That means less money for reporters to dig up important stories and more for the shareholders. And since the Asper family owns 89 per cent of the shares, it's more money for them. No wonder the Aspers are the 31st richest Canadians, with a net worth this year of $1.09 billion, according to the recent Canadian Business survey.

The statistics tell the story. CanWest Global revenues rose 12.7 per cent in 2003. At the same time, the company cut its employees by 11.5 per cent, or 1160 people.

Blanket coverage

It's the same with television, where CanWest owns CHEK TV in Victoria and BCTV in Vancouver. On a Friday and Saturday, Sun reporter Chad Skelton wrote a series of articles about gambling in B.C.

The following week, BCTV ran a series of items about gambling in B.C.

Same editorial costs for the information, but different audience of readers and viewers and different advertisers. Once again, CanWest boosts its advertising revenues for each dollar of editorial expenditure.

It's called convergence and it wasn't supposed to work like this.

Ten years ago when the Internet was becoming a popular new medium, visionaries waxed enthusiastically about the dawn of a new information age in which we would be inundated with a torrent of high-quality news and information.

Instead, the Aspers have Vancouver news locked up tighter than a drum. You can't even read most Sun stories on the Internet any more without a six-day-a-week subscription to the paper.

The CBC is the most important exception to CanWest's monopoly control and the Aspers have been lobbying government for years to get rid of the public broadcaster. They argue the CBC's advertising revenues deprive them of a wider ad market.

Missing links

If the Aspers were in the U.S., they wouldn't get away with it. Last year the Republican-controlled Federal Communication Commission tried to weaken ownership rules that had limited media monopolies for 70 years. Lawmakers and citizens of all political persuasions rose up in protest and beat back the changes.

They were concerned that eliminating opposing views and narrowing the range of opinions available to the public would debase the quality of public discussion and harm democracy.

But even if the changes had gone through, CanWest's degree of monopoly control in B.C. would not be permitted.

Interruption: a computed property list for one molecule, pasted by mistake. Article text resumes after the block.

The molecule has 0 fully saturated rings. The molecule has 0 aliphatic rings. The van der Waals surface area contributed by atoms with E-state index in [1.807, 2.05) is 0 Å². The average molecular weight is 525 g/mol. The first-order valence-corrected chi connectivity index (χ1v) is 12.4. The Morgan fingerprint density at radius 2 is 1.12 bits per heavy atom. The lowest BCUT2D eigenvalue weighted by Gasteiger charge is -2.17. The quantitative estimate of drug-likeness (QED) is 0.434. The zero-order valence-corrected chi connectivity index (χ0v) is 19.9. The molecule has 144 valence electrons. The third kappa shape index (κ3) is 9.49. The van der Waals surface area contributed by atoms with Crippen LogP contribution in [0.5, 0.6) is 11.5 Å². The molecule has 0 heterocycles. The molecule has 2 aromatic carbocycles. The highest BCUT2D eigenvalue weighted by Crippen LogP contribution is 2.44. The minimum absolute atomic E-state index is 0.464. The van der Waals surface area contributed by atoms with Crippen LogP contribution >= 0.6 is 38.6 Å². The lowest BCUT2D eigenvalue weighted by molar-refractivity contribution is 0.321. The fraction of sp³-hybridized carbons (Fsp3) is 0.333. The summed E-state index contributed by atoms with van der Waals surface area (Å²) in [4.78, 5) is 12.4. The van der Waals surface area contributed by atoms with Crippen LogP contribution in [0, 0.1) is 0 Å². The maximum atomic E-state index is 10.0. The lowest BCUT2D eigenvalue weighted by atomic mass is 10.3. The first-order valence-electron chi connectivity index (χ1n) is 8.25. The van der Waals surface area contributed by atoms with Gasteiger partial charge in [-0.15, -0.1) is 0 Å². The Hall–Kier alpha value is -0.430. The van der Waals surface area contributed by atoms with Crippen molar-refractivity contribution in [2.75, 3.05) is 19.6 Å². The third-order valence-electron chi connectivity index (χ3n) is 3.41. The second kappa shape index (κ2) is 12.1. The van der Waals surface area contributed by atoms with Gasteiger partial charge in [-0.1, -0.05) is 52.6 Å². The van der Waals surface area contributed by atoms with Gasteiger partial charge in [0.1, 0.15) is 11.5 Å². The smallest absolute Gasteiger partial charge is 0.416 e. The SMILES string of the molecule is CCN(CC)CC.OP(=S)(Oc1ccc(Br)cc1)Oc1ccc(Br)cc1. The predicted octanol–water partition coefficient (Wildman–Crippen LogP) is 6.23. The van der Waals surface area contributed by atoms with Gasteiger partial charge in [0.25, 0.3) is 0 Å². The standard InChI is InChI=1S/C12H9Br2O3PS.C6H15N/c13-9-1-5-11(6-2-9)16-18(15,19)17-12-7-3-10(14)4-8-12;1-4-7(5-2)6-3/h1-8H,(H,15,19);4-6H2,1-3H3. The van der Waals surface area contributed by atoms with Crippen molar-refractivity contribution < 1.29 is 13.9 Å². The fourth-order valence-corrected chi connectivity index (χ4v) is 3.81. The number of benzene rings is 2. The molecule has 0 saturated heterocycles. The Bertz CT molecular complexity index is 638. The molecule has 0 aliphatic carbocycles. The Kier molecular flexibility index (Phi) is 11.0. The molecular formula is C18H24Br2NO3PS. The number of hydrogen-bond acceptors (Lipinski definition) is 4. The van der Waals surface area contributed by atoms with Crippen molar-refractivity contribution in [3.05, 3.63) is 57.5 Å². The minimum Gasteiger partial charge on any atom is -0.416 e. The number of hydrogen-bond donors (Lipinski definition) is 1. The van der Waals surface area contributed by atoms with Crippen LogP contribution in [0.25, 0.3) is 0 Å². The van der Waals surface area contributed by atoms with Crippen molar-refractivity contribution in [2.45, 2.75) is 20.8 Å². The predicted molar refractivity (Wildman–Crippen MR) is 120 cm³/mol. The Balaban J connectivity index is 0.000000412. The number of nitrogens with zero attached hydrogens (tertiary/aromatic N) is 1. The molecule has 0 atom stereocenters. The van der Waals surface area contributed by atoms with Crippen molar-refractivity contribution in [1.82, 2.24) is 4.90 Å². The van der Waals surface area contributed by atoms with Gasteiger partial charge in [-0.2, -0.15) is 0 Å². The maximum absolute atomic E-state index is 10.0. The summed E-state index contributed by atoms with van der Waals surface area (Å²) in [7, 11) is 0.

And while the Sun and BCTV, CanWest's flagship properties, carpet-bombed Vancouver audiences with stories about gambling addiction and increased revenues to the provincial treasury, they neglected one important dimension to the story: the connections between gambling interests and the provincial Liberals.

It's a blindspot of major proportions.

The essence of the story is that gambling increased sharply in the past few years and gaming companies are reaping record-breaking revenues and profits. That was the goal of Jacee Schaefer, when she headed government lobbying for industry leader Great Canadian Gaming Corp. More recently, Schaefer was Liberal Party election-day manager in the Surrey-Panorama Ridge by-election. She works closely with Pat Kinsella, who is the Liberal 2005 re-election campaign co-chair and a Great Canadian investor and consultant.

Forgot to converge?

It's not that the Sun and BCTV couldn't have known these facts. The story has been told in the pages of another CanWest property, the Victoria Times Colonist, by columnist Sean Holman who broke that paper's Webster Award-winning Doug Walls investigation and runs the Public Eye Online web site.

It's just that the so-called provincial newspaper of record and the station that brands itself "TV for BC" decided not to mention the connections.

To be fair, Sun reporter Chad Skelton told The Tyee he "wasn't aware" of these stories in the sister newspaper.  But given the Aspers' determination to make convergence a centerpiece of their profit-making strategy, surely it's the job of some senior editor to know what other Canwest papers have published on topics worthy of big series? Or is convergence a selective process that depends on the political fallout from a story?

And the people of B.C. who do not read the Victoria paper and who have to make up their minds about the future of gambling in the province, are kept in the dark.

Donald Gutstein, a senior lecturer in the School of Communication at Simon Fraser University, now writes a regular media column for The Tyee.  [Tyee]